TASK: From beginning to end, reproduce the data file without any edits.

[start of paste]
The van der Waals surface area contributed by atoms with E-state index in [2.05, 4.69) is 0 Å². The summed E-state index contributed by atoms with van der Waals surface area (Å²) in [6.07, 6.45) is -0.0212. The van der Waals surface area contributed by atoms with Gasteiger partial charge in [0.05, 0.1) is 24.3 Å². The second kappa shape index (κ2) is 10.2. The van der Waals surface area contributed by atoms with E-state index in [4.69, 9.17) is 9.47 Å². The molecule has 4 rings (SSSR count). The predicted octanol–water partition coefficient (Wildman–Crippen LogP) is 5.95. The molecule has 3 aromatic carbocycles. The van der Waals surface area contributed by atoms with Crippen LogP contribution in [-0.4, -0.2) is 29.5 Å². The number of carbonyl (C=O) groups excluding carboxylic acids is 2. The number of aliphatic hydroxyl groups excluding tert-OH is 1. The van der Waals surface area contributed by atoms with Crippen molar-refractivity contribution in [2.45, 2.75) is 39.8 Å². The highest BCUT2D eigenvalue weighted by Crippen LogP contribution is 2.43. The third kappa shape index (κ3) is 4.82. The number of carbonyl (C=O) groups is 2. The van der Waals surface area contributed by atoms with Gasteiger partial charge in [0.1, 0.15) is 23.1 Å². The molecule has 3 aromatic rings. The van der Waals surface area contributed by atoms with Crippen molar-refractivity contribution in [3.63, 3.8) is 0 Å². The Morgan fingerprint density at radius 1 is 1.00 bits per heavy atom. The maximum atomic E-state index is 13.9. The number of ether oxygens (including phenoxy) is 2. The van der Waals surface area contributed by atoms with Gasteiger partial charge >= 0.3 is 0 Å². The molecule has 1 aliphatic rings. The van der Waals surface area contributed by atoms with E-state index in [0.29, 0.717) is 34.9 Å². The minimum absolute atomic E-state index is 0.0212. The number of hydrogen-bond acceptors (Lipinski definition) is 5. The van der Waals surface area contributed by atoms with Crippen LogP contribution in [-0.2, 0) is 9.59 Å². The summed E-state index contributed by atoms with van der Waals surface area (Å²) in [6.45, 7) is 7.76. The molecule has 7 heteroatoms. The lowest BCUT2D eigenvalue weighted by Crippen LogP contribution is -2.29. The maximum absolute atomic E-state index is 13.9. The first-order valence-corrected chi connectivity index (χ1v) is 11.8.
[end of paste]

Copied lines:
The van der Waals surface area contributed by atoms with E-state index in [2.05, 4.69) is 0 Å². The summed E-state index contributed by atoms with van der Waals surface area (Å²) in [6.07, 6.45) is -0.0212. The van der Waals surface area contributed by atoms with Gasteiger partial charge in [0.05, 0.1) is 24.3 Å². The second kappa shape index (κ2) is 10.2. The van der Waals surface area contributed by atoms with E-state index in [4.69, 9.17) is 9.47 Å². The molecule has 4 rings (SSSR count). The predicted octanol–water partition coefficient (Wildman–Crippen LogP) is 5.95. The molecule has 3 aromatic carbocycles. The van der Waals surface area contributed by atoms with Crippen LogP contribution in [-0.4, -0.2) is 29.5 Å². The number of carbonyl (C=O) groups excluding carboxylic acids is 2. The number of aliphatic hydroxyl groups excluding tert-OH is 1. The van der Waals surface area contributed by atoms with Crippen molar-refractivity contribution in [2.45, 2.75) is 39.8 Å². The highest BCUT2D eigenvalue weighted by Crippen LogP contribution is 2.43. The third kappa shape index (κ3) is 4.82. The number of carbonyl (C=O) groups is 2. The van der Waals surface area contributed by atoms with Gasteiger partial charge in [0.1, 0.15) is 23.1 Å². The molecule has 3 aromatic rings. The van der Waals surface area contributed by atoms with Crippen molar-refractivity contribution in [3.63, 3.8) is 0 Å². The Morgan fingerprint density at radius 1 is 1.00 bits per heavy atom. The maximum atomic E-state index is 13.9. The number of ether oxygens (including phenoxy) is 2. The van der Waals surface area contributed by atoms with Gasteiger partial charge >= 0.3 is 0 Å². The molecule has 1 aliphatic rings. The van der Waals surface area contributed by atoms with E-state index in [0.29, 0.717) is 34.9 Å². The minimum absolute atomic E-state index is 0.0212. The number of hydrogen-bond acceptors (Lipinski definition) is 5. The van der Waals surface area contributed by atoms with Crippen LogP contribution in [-0.2, 0) is 9.59 Å². The summed E-state index contributed by atoms with van der Waals surface area (Å²) in [6.45, 7) is 7.76. The molecule has 7 heteroatoms. The lowest BCUT2D eigenvalue weighted by Crippen LogP contribution is -2.29. The maximum absolute atomic E-state index is 13.9. The first-order valence-corrected chi connectivity index (χ1v) is 11.8.